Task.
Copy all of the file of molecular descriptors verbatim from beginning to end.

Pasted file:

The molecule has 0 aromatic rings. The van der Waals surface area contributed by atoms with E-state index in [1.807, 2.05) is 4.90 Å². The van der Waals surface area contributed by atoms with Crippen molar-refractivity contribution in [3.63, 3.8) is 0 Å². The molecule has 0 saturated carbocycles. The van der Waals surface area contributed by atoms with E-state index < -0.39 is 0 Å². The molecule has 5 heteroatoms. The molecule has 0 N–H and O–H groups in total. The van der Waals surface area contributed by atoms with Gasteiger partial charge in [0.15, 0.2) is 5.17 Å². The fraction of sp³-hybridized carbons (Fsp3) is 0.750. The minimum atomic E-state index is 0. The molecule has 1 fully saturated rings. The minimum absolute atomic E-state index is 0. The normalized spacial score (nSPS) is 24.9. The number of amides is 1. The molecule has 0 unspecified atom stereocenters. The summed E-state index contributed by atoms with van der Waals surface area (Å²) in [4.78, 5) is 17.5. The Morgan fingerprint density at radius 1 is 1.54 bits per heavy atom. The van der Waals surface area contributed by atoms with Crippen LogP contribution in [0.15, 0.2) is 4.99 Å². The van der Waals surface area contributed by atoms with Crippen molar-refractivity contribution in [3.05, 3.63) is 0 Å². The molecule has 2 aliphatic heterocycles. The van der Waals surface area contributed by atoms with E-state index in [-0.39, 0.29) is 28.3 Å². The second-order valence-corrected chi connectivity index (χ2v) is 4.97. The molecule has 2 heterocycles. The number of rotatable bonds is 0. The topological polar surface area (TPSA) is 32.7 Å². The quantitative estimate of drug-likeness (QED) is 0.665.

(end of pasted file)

The molecule has 0 aromatic rings. The van der Waals surface area contributed by atoms with E-state index in [1.807, 2.05) is 4.90 Å². The van der Waals surface area contributed by atoms with Crippen molar-refractivity contribution in [3.63, 3.8) is 0 Å². The molecule has 0 saturated carbocycles. The van der Waals surface area contributed by atoms with E-state index < -0.39 is 0 Å². The molecule has 5 heteroatoms. The molecule has 0 N–H and O–H groups in total. The van der Waals surface area contributed by atoms with Gasteiger partial charge in [0.15, 0.2) is 5.17 Å². The fraction of sp³-hybridized carbons (Fsp3) is 0.750. The minimum atomic E-state index is 0. The molecule has 1 fully saturated rings. The minimum absolute atomic E-state index is 0. The normalized spacial score (nSPS) is 24.9. The number of amides is 1. The molecule has 0 unspecified atom stereocenters. The summed E-state index contributed by atoms with van der Waals surface area (Å²) in [4.78, 5) is 17.5. The Morgan fingerprint density at radius 1 is 1.54 bits per heavy atom. The van der Waals surface area contributed by atoms with Crippen LogP contribution in [0.15, 0.2) is 4.99 Å². The van der Waals surface area contributed by atoms with Crippen molar-refractivity contribution in [3.05, 3.63) is 0 Å². The molecule has 2 aliphatic heterocycles. The van der Waals surface area contributed by atoms with E-state index in [-0.39, 0.29) is 28.3 Å². The second-order valence-corrected chi connectivity index (χ2v) is 4.97. The molecule has 2 heterocycles. The number of rotatable bonds is 0. The topological polar surface area (TPSA) is 32.7 Å². The quantitative estimate of drug-likeness (QED) is 0.665.